"Aboriginal Canadians have no desire for more rhetoric," said Martin. "It's
time for real results."
"We've seen how far we can go in two days: imagine how far we can go in 10
years," concluded Fontaine.
PLANNED FEDERAL INVESTMENTS FOR ALLOCATED FUNDS
Canada will invest a total of $1.8 billion over the next five years in
education initiatives at the early childhood, kindergarten -- 12 and
K -- 12: By 2016, the graduation rate for aboriginal students will be on
par with other Canadians. To achieve this goal, the Canadian government
will invest $1.05 billion over the next five years to promote education
innovation on-reserve, including assistance to establish a network of First
Nations school systems, with regional school authorities administered under
First Nations jurisdictions and enhancements for First Nations basic
education services; and $150 million over the next five years for
off-reserve initiatives within the public school system, including $50
million to improve education in the North.
Post-secondary education: In 2001, 23 percent of aboriginal peoples aged 18
-- 29 reported having completed their post-secondary education, compared to
43 percent in the rest of Canada. The Canadian government will invest $500
million over the next five years, including post-secondary education
bursaries, scholarships and apprenticeships. Canada will also undertake a
review to identify more initiatives that will help to close the overall
post-secondary education gap.
The incidence of infant mortality is almost 20 percent higher than in the
rest of Canada. Aboriginal people are three times more likely to have Type
2 diabetes. Suicide rates can be anywhere from three to 11 times more
frequent, particularly among Inuit.
The Canadian government will invest $1.3 billion over the next five years
to stabilize the First Nation and Inuit Health Branch, promote
transformation and to build capacity.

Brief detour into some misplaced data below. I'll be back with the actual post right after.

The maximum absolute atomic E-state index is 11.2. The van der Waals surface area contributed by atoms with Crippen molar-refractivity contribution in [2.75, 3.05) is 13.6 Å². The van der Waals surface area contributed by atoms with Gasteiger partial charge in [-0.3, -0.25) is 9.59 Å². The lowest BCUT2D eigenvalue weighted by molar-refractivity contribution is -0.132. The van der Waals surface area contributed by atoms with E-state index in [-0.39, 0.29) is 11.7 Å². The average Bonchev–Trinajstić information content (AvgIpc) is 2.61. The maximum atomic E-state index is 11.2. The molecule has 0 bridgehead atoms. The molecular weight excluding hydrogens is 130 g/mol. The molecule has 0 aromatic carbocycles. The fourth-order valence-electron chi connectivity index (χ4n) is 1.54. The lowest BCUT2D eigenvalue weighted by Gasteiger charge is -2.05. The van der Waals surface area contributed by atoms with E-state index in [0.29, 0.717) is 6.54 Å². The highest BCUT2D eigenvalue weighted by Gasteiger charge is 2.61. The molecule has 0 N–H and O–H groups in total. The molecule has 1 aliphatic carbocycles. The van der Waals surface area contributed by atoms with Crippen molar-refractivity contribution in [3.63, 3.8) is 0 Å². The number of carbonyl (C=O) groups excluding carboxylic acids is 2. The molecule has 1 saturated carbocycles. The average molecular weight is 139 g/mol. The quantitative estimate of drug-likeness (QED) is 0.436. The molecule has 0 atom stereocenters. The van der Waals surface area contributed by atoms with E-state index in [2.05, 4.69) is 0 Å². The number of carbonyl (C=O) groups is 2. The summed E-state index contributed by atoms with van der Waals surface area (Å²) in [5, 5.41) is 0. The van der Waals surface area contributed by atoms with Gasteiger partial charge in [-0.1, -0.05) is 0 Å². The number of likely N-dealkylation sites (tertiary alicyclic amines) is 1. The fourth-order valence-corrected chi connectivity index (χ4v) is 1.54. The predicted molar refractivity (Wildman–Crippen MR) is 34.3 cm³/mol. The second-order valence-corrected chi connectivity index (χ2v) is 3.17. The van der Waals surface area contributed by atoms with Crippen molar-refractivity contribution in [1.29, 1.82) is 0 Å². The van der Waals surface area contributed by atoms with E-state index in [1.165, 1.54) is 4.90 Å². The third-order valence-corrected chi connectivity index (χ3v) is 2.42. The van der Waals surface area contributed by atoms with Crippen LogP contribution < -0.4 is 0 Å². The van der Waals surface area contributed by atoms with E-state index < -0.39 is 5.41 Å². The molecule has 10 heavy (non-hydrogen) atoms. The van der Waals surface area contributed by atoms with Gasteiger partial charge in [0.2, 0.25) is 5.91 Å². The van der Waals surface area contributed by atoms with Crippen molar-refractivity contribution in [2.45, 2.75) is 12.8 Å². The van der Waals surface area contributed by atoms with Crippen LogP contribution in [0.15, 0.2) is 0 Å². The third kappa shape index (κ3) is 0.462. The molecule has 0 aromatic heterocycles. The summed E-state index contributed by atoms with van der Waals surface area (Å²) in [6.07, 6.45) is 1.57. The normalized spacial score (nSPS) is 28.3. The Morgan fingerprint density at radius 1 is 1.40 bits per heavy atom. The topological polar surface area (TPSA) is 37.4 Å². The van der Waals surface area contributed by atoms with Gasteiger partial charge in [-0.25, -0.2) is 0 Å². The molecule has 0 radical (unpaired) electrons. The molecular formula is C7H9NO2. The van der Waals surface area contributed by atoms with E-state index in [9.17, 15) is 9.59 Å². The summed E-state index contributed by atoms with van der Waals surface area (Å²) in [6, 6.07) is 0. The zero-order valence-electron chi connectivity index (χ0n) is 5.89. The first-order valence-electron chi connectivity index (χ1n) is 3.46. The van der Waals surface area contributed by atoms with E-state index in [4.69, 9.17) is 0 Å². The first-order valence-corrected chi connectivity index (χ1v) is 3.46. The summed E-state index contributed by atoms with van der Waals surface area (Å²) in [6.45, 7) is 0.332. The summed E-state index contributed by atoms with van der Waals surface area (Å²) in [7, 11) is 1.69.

* Housing and infrastructure
On-reserve, the estimated housing shortage is 20,000 -- 35,000 units and
growing by 2,200 units per year. Off-reserve, the core housing need is 76
percent higher among aboriginal households than non-aboriginal households.
In the North, housing needs are 130 percent higher among aboriginal
households than non-aboriginal households. Canada will invest $1.6 billion
over the next five years to support transformative change in housing, with
special attention to involving aboriginal people in the development of a
strong and effective aboriginal housing system that will build capacity in
areas such as land administration and housing and financial management.
* Economic opportunities
The unemployment rate among aboriginal peoples is 19.1 percent, while the
national rate is 7.4 percent. On reserves, the unemployment rate is about
29 percent, four times the Canadian unemployment rate. The median
employment income for aboriginal Canadians is $16,000, while the average
for non-aboriginal Canadians is $25,000.
Canada will work to increase aboriginal employment levels by 30 percent
over the next five years and by 50 percent within 10 years. Canada will
invest $200 million over the next five years supporting commercial and
industrial activities, and Economic Development Framework initiatives.
* Relationships and accountability
The Canadian government recognized the importance of respecting the
differences among First Nations, Inuit and Metis and of including each
group as appropriate in policy. Canada will invest $170 million over the
next five years to national and regional aboriginal organizations to assist
them in enhancing capacity, policy development and development of
indicators and accountability.
The new funding builds on previous investments by the Canadian government
in areas of urgent need for aboriginal Canadians, including more than $1.4
billion confirmed in the 2005 budget, and more than $2.5 billion from
recent announcements including $2.2 billion in compensation for former
students of Indian residential schools.